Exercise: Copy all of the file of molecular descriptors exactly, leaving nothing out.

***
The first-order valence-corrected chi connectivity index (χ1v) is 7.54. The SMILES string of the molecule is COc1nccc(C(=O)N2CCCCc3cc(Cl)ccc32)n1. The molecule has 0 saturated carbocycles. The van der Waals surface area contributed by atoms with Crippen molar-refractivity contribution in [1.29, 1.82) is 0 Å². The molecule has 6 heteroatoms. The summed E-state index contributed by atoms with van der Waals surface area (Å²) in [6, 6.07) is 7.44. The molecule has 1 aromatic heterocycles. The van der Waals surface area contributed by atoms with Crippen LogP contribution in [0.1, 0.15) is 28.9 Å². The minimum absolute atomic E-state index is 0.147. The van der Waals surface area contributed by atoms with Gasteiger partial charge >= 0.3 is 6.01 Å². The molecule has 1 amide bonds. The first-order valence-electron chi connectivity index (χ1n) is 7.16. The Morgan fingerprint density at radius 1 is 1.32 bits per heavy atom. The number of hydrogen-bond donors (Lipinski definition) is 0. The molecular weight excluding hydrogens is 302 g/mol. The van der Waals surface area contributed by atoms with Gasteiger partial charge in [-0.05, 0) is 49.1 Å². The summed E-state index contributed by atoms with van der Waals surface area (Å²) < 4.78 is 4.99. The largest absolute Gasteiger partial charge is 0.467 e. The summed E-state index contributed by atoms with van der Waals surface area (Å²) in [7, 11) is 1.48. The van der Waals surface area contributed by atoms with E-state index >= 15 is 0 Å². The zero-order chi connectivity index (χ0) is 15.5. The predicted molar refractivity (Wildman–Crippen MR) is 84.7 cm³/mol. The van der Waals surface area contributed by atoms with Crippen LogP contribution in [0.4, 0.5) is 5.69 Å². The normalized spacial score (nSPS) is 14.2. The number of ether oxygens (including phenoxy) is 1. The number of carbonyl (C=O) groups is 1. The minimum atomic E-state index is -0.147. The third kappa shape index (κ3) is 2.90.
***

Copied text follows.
The first-order valence-corrected chi connectivity index (χ1v) is 7.54. The SMILES string of the molecule is COc1nccc(C(=O)N2CCCCc3cc(Cl)ccc32)n1. The molecule has 0 saturated carbocycles. The van der Waals surface area contributed by atoms with Crippen molar-refractivity contribution in [1.29, 1.82) is 0 Å². The molecule has 6 heteroatoms. The summed E-state index contributed by atoms with van der Waals surface area (Å²) in [6, 6.07) is 7.44. The molecule has 1 aromatic heterocycles. The van der Waals surface area contributed by atoms with Crippen LogP contribution in [0.1, 0.15) is 28.9 Å². The minimum absolute atomic E-state index is 0.147. The van der Waals surface area contributed by atoms with Gasteiger partial charge >= 0.3 is 6.01 Å². The molecule has 1 amide bonds. The first-order valence-electron chi connectivity index (χ1n) is 7.16. The Morgan fingerprint density at radius 1 is 1.32 bits per heavy atom. The number of hydrogen-bond donors (Lipinski definition) is 0. The molecular weight excluding hydrogens is 302 g/mol. The van der Waals surface area contributed by atoms with Gasteiger partial charge in [-0.05, 0) is 49.1 Å². The summed E-state index contributed by atoms with van der Waals surface area (Å²) < 4.78 is 4.99. The largest absolute Gasteiger partial charge is 0.467 e. The summed E-state index contributed by atoms with van der Waals surface area (Å²) in [7, 11) is 1.48. The van der Waals surface area contributed by atoms with E-state index >= 15 is 0 Å². The zero-order chi connectivity index (χ0) is 15.5. The predicted molar refractivity (Wildman–Crippen MR) is 84.7 cm³/mol. The van der Waals surface area contributed by atoms with Crippen LogP contribution in [0.4, 0.5) is 5.69 Å². The normalized spacial score (nSPS) is 14.2. The number of ether oxygens (including phenoxy) is 1. The number of carbonyl (C=O) groups is 1. The minimum atomic E-state index is -0.147. The third kappa shape index (κ3) is 2.90.